Last modified on 25 July 2014, at 15:32

Australia

The Commonwealth of Australia is a country in the southern hemisphere comprising the mainland of the world's smallest continent, the major island of Tasmania and a number of other islands in the Indian and Pacific Oceans.

SourcedEdit

In joyful strains then let us sing,
"Advance Australia fair!"
  • Earth is here so kind, that just tickle her with a hoe and she laughs with a harvest.
  • Do you come from a land down under?
    Where women glow and men plunder?
    Can't you hear, can't you hear the thunder?
    You better run, you better take cover.
  • I'd move to Los Angeles if New Zealand and Australia were swallowed up by a tidal wave, if there was a bubonic plague in England and if the continent of Africa disappeared from some Martian attack.
  • So without an original or helpful thought in my head, I just sat for some minutes and watched these poor disconnected people shuffle past. Then I did what most white Australians do. I read my newspaper and drank my coffee and didn't see them anymore.
    • Bill Bryson, In a Sunburned Country (US) / Down Under (UK) (2000), on the topic of Aboriginals.
  • Well, I didn't ever think about Australia much. To me Australia had never been very interesting, it was just something that happened in the background. It was Neighbours and Crocodile Dundee movies and things that never really registered with me and I didn't pay any attention to it at all. I went out there in 1992, as I was invited to the Melbourne Writers Festival, and I got there and realised almost immediately that this was a really really interesting country and I knew absolutely nothing about it. As I say in the book, the thing that really struck me was that they had this prime minister who disappeared in 1967, Harold Holt and I had never heard about this. I should perhaps tell you because a lot of other people haven't either. In 1967 Harold Holt was prime minister and he was walking along a beach in Victoria just before Christmas and decided impulsively to go for a swim and dove into the water and swam about 100 feet out and vanished underneath the waves, presumably pulled under by the ferocious undertow or rips as they are called, that are a feature of so much of the Australian coastline. In any case, his body was never found. Two things about that amazed me. The first is that a country could just lose a prime minister — that struck me as a really quite special thing to do — and the second was that I had never heard of this. I could not recall ever having heard of this. I was sixteen years old in 1967. I should have known about it and I just realised that there were all these things about Australia that I had never heard about that were actually very very interesting. The more I looked into it, the more I realised that it is a fascinating place. The thing that really endeared Australia to me about Harold Holt's disappearance was not his tragic drowning, but when I learned that about a year after he disappeared the City of Melbourne, his home town, decided to commemorate him in some appropriate way and named a municipal swimming pool after him. I just thought: this is a great country.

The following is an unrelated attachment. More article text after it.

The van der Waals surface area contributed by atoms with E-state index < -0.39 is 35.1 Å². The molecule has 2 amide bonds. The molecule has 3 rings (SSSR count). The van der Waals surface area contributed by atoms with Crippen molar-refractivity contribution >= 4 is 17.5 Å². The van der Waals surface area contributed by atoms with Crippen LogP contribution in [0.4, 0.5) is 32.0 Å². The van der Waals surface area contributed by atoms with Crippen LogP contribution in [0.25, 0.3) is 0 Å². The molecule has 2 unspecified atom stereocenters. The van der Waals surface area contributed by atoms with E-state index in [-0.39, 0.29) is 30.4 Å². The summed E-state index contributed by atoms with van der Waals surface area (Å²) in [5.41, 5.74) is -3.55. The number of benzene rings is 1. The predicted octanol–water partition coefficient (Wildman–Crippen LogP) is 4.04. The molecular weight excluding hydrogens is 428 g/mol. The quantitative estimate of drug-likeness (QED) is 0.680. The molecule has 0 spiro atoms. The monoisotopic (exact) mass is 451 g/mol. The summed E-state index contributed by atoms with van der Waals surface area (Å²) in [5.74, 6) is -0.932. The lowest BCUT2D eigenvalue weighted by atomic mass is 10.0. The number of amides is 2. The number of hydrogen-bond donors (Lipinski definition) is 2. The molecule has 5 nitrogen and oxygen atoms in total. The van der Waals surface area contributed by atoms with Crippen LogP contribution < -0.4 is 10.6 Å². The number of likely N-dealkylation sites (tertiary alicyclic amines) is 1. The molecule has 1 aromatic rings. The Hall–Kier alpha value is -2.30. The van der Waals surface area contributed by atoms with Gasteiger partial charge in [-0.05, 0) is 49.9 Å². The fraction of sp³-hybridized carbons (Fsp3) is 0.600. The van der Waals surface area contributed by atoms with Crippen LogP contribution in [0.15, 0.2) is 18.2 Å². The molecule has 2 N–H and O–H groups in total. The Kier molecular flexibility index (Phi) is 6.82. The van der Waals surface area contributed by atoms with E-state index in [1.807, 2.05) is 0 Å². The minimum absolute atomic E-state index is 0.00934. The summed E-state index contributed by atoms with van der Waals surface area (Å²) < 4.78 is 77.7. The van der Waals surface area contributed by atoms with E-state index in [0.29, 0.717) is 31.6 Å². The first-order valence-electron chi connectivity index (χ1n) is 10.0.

• AUSTRALIA, n. A country lying in the South Sea, whose industrial and commercial development has been unspeakably retarded by an unfortunate dispute among geographers as to whether it is a continent or an island.

DialogueEdit

Man in Black: You've made your decision then?
Vizzini: Not remotely. Because iocane comes from Australia, as everyone knows. And Australia is entirely peopled with criminals. And criminals are used to having people not trust them, as you are not trusted by me. So I can clearly not choose the wine in front of you.
Man in Black: Truly you have a dizzying intellect.
Vizzini: Wait 'til I get going... where was I?
Man in Black: Australia.
Vizzini: Yes, Australia, and you must have suspected I would have known the powder's origin, so I can clearly not choose the wine in front of me.

Television CommercialsEdit

Shrimp on the barbie.

Paul Hogan: America, you look like you need a holiday, a fair dinkum holiday. You'll have to learn to say g'day. 'Cause every day's a good day in Australia.
Woman: G'day, Paul.
Paul Hogan: G'day, love. You'll have to get used to the local customs like getting a sun tan in a restaurant, playing football without a helmet, and calling everyone 'mate'. Thanks, mate.
Barman: She's right, mate.
Paul Hogan: Apart from that, no worries. You'll have the time of your life in Australia. Come on, come and say g'day. I'll slip an extra shrimp on the barbie for you.

External linksEdit

Wikipedia
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